Tania Duratovic was helping animals long before she became a vet nurse. But she decided to get formal qualifications so she could do even more—particularly through her charity Tree of Compassion—to assist animals in need. By Kathy Graham
Tania has always been passionate about “rescuing animals”. She remembers as a six-year-old feeling appalled when she first heard about seal clubbing in Canada. By age 10, she was doorknocking in her neighbourhood to collect signatures for a petition to ban the practice. There’s a saying: ‘Give me a child until he is seven and I will show you the man’. In this case, that child was female, but there’s no mistaking the truth of these words as applied to Tania, a vegetarian who boasts a home menagerie of five rescue cats and a rabbit and can’t recall a time she wasn’t campaigning against animal cruelty, or travelling to disaster zones to help treat those animals affected.
Tania—who studied conservation and ecology when she left school—and has mostly held government jobs in the threatened species area ever since, including her current fulltime position at the NSW Office of Environment and Heritage—says she decided to qualify as a veterinary nurse eight years ago to improve her effectiveness as an animal rescuer. “I felt there was something missing because I couldn’t understand a lot of what was going on medically. I felt helpless with certain things.” (She did toy briefly with becoming an actual vet but says, “I just couldn’t bring myself to do the huge amount of study required, especially if it meant I couldn’t be out there rescuing animals.”)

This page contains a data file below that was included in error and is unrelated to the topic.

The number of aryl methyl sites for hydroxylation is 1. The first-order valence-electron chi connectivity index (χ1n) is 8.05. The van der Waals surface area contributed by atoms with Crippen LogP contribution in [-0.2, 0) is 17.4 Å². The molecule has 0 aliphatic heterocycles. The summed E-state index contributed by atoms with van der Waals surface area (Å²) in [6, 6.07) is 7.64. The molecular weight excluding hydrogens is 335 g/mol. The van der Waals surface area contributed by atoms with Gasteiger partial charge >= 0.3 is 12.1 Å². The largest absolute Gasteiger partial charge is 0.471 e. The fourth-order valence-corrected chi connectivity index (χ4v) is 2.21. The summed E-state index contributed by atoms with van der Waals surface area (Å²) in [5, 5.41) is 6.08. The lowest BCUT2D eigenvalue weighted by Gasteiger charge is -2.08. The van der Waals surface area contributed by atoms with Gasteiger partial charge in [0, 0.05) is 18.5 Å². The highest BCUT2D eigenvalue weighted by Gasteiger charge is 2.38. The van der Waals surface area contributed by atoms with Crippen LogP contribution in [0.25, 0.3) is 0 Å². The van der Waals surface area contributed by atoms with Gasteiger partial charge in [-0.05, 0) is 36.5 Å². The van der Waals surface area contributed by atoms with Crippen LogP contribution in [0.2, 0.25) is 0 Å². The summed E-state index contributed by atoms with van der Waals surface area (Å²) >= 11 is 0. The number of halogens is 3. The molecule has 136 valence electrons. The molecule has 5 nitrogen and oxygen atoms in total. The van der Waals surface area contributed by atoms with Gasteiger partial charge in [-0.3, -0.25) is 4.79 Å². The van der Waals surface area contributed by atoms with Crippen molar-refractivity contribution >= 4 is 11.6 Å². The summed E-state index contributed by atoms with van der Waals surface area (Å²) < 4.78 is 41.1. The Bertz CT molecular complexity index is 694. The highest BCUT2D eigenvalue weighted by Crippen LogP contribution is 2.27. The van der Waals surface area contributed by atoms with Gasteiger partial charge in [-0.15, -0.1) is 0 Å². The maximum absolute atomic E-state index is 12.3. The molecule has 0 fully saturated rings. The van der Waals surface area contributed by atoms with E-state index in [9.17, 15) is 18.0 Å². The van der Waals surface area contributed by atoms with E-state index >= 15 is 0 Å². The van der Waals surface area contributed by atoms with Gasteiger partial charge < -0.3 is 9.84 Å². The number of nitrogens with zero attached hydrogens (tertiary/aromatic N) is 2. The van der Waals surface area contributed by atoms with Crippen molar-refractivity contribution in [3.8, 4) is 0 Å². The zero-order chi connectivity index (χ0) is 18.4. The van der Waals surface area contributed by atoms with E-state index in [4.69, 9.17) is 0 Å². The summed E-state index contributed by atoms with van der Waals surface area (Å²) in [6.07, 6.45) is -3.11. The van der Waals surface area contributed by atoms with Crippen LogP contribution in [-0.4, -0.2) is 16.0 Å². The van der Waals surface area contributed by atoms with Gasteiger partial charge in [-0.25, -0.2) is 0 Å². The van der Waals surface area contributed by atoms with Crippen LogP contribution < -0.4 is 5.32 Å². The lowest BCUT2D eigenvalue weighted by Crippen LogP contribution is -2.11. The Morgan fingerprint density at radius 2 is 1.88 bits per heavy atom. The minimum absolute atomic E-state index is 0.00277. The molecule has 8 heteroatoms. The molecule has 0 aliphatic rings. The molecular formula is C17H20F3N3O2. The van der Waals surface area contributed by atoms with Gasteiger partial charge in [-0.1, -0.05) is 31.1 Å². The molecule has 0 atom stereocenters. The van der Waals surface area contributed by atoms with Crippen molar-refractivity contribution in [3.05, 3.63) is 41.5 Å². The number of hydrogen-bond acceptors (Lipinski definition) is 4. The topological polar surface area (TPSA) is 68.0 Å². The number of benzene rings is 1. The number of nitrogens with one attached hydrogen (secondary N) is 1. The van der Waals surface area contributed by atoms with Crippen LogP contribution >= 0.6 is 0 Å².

And no, working in a suburban vet clinic was never an option.
“Most of the time vet nurses work in places where they don’t do a lot other than vaccinations, spaying and neutering or euthanasia and I really didn’t want to do euthanasia,” says Tania. “For me, it’s not just a job … I wanted to do things that weren’t getting done with the animals that weren’t being helped, that weren’t being looked after, that there wasn’t anyone to help treat; those that didn’t have anyone to pay the bills.”
Sentiments that in 2012 also led Tania—with her husband, Phil— to establish their charity, Tree of Compassion.
Visit the Tree of Compassion website and you’ll find features on topics such as live export, animals in disaster zones and vegetarianism; information about some of the hot issues in animal welfare, such as animal experiments and horse racing; resources for animal rescuers on the ground (‘Finding a Burnt Animal’, ‘After Animal Care’); two manuals Tania has written—‘Bushfires, Burns and Their Management in Animals’ and ‘Introductory Fluid Management in Wildlife’—that can be purchased through the online shop with the proceeds going back to Tree of Compassion; and a long ‘Wish List’ of equipment needed for the treatment room at the charity’s “priority project”, the Nepal-based Animal Liberation Sanctuary.